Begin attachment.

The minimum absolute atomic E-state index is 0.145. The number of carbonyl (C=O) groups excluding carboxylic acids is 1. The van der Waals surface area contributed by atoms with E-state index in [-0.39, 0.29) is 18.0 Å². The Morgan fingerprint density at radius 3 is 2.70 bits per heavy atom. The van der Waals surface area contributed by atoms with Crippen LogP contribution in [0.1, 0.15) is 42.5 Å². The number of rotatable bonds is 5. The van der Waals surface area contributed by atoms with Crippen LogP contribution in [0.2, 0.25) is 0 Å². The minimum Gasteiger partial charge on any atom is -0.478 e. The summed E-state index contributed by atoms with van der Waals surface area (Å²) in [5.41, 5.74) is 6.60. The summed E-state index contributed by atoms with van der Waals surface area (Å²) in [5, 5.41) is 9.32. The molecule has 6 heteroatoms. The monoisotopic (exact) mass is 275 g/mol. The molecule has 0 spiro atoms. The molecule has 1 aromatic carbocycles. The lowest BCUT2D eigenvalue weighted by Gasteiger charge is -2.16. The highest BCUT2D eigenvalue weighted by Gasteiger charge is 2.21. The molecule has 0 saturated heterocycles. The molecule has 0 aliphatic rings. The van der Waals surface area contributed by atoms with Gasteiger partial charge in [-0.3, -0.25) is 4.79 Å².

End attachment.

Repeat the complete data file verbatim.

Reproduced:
The minimum absolute atomic E-state index is 0.145. The number of carbonyl (C=O) groups excluding carboxylic acids is 1. The van der Waals surface area contributed by atoms with E-state index in [-0.39, 0.29) is 18.0 Å². The Morgan fingerprint density at radius 3 is 2.70 bits per heavy atom. The van der Waals surface area contributed by atoms with Crippen LogP contribution in [0.1, 0.15) is 42.5 Å². The number of rotatable bonds is 5. The van der Waals surface area contributed by atoms with Crippen LogP contribution in [0.2, 0.25) is 0 Å². The minimum Gasteiger partial charge on any atom is -0.478 e. The summed E-state index contributed by atoms with van der Waals surface area (Å²) in [5.41, 5.74) is 6.60. The summed E-state index contributed by atoms with van der Waals surface area (Å²) in [5, 5.41) is 9.32. The molecule has 6 heteroatoms. The monoisotopic (exact) mass is 275 g/mol. The molecule has 0 spiro atoms. The molecule has 1 aromatic carbocycles. The lowest BCUT2D eigenvalue weighted by Gasteiger charge is -2.16. The highest BCUT2D eigenvalue weighted by Gasteiger charge is 2.21. The molecule has 0 saturated heterocycles. The molecule has 0 aliphatic rings. The van der Waals surface area contributed by atoms with Gasteiger partial charge in [-0.3, -0.25) is 4.79 Å².